Targets of Opportunity: The Role of School-Specific Targeted Incentives on Student Achievement
Saturday, November 14, 2015 : 9:10 AM
Japengo (Hyatt Regency Miami)
*Names in bold indicate Presenter
In this paper, I examine the impacts that school-level, targeted incentives have on studentachievement, both of students belonging to and not belonging to the targeted group. As lawmakers begin to craft the next nationwide education initiative, accountability at the school level, both broadly and for specific students, is a central concern. I use a plausibly exogenous accountability policy from the No Child Left Behind Act of 2001 to examine how schools respond to specific race-based incentives whereby racial groups of students with more than fifty students add an extra criterion for schools to meet the Adequate Yearly Progress (AYP) metric. This paper uses a regression discontinuity design around that threshold with student-level Texas panel data for third through eighth graders from 2004 through 2011 to investigate the effects of the added criterion. The evidence suggests that these targeted incentives not only increase reading and math achievement for students in the targeted group, but for otherstudents in the school as well. These results do not vary by student performance, school performance, or racial group performance, indicating that schools are implementing a wide-scale program rather than small, focused interventions. Furthermore, these results persist for one to two years after treatment.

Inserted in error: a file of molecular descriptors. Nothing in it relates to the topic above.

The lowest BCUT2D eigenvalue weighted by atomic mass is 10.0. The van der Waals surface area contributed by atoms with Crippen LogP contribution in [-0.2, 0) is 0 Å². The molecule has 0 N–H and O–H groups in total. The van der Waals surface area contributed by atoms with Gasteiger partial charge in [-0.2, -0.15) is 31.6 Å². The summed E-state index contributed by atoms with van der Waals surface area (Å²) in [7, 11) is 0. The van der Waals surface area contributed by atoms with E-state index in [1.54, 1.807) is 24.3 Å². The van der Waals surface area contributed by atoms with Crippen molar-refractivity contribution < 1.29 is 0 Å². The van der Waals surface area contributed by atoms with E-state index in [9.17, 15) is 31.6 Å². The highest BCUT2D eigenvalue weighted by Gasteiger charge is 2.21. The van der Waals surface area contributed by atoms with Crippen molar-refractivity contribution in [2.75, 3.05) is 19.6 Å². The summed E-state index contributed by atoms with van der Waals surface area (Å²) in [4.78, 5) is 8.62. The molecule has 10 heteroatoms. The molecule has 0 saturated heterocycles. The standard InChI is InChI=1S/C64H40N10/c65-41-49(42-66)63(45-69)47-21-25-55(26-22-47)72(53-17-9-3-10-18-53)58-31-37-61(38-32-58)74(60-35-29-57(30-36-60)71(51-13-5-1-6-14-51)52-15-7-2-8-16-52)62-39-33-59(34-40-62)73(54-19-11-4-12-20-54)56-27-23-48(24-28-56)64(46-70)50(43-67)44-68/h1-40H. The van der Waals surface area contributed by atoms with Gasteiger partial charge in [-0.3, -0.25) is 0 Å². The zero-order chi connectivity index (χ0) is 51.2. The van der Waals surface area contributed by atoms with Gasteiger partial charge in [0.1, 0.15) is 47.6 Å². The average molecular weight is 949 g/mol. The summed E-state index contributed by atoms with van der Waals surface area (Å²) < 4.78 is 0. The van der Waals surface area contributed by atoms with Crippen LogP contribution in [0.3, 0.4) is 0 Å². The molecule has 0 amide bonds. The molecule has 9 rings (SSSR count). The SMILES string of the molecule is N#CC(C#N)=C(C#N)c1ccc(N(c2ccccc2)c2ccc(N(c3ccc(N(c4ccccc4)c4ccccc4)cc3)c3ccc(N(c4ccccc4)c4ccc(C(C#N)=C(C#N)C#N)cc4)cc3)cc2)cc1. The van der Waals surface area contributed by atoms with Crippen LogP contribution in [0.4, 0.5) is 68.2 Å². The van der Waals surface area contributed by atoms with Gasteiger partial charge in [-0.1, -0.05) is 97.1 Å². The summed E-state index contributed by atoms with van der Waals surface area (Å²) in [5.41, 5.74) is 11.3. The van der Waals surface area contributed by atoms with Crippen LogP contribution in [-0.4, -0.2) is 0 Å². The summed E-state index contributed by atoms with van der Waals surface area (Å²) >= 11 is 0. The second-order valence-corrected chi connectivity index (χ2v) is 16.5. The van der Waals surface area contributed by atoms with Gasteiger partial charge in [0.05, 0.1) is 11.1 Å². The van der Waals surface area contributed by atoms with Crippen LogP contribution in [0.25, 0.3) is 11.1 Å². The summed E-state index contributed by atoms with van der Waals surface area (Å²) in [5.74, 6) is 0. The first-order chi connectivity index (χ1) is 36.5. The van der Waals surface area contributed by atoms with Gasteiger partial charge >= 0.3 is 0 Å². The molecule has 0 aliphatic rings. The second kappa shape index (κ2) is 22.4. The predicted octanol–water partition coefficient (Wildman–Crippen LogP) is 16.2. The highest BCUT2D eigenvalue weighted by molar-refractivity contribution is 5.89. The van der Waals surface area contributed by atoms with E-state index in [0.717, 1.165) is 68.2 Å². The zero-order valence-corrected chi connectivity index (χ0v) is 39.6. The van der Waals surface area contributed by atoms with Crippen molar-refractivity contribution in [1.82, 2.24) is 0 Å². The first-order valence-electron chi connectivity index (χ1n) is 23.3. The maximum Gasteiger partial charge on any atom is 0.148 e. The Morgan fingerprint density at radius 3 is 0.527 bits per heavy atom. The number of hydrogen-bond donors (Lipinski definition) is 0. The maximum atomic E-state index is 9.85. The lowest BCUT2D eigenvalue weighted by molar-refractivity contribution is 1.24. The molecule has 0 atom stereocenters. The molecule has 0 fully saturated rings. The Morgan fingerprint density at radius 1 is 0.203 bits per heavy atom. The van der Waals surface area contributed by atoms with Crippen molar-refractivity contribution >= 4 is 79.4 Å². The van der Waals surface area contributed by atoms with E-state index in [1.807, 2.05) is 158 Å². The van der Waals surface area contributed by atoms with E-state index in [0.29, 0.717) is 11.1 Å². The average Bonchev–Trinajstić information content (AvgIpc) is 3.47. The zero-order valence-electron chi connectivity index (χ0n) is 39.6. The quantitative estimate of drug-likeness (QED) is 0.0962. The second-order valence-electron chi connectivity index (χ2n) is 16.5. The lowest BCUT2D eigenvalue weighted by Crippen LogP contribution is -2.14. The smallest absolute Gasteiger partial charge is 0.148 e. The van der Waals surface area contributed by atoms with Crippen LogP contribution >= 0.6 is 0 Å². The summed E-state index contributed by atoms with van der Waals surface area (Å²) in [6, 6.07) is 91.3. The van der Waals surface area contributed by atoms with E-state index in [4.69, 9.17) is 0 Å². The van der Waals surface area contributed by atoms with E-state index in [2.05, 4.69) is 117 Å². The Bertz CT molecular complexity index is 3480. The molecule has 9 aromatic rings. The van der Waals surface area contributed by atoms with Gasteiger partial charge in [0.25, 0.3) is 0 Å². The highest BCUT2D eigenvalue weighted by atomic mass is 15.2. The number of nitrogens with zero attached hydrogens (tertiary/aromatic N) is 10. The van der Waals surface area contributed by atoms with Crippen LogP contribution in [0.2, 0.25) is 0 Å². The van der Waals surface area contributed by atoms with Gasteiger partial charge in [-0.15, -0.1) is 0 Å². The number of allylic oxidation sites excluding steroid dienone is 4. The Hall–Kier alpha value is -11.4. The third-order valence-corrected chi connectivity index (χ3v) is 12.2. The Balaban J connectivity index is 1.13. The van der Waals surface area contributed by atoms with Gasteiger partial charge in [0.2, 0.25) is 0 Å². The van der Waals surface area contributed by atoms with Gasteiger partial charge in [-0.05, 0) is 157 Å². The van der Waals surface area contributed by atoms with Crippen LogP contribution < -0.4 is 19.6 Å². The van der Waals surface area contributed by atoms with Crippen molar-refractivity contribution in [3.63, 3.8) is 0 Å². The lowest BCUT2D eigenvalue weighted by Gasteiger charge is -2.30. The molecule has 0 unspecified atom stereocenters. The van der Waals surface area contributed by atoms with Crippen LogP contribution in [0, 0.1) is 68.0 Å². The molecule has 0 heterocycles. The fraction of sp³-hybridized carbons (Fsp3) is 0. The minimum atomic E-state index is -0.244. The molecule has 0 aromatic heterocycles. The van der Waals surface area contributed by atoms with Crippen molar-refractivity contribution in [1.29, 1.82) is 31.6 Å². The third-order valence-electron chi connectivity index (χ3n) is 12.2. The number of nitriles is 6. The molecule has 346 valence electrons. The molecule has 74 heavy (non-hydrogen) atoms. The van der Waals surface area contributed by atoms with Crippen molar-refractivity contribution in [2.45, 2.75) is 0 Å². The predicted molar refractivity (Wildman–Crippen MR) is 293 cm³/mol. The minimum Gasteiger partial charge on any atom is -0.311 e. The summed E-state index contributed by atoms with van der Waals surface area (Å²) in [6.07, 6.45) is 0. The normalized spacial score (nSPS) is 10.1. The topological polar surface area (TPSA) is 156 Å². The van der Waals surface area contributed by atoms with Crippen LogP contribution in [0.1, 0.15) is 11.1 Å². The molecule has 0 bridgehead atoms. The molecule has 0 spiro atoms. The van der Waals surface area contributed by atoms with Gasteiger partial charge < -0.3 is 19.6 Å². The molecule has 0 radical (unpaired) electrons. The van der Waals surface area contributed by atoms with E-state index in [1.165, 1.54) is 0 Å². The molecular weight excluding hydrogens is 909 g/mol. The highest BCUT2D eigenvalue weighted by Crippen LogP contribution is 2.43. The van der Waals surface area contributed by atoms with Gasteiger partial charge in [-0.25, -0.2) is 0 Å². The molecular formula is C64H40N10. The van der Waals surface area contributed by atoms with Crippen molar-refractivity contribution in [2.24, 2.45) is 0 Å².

- Draft 10-6-2015.pdf (536.9KB)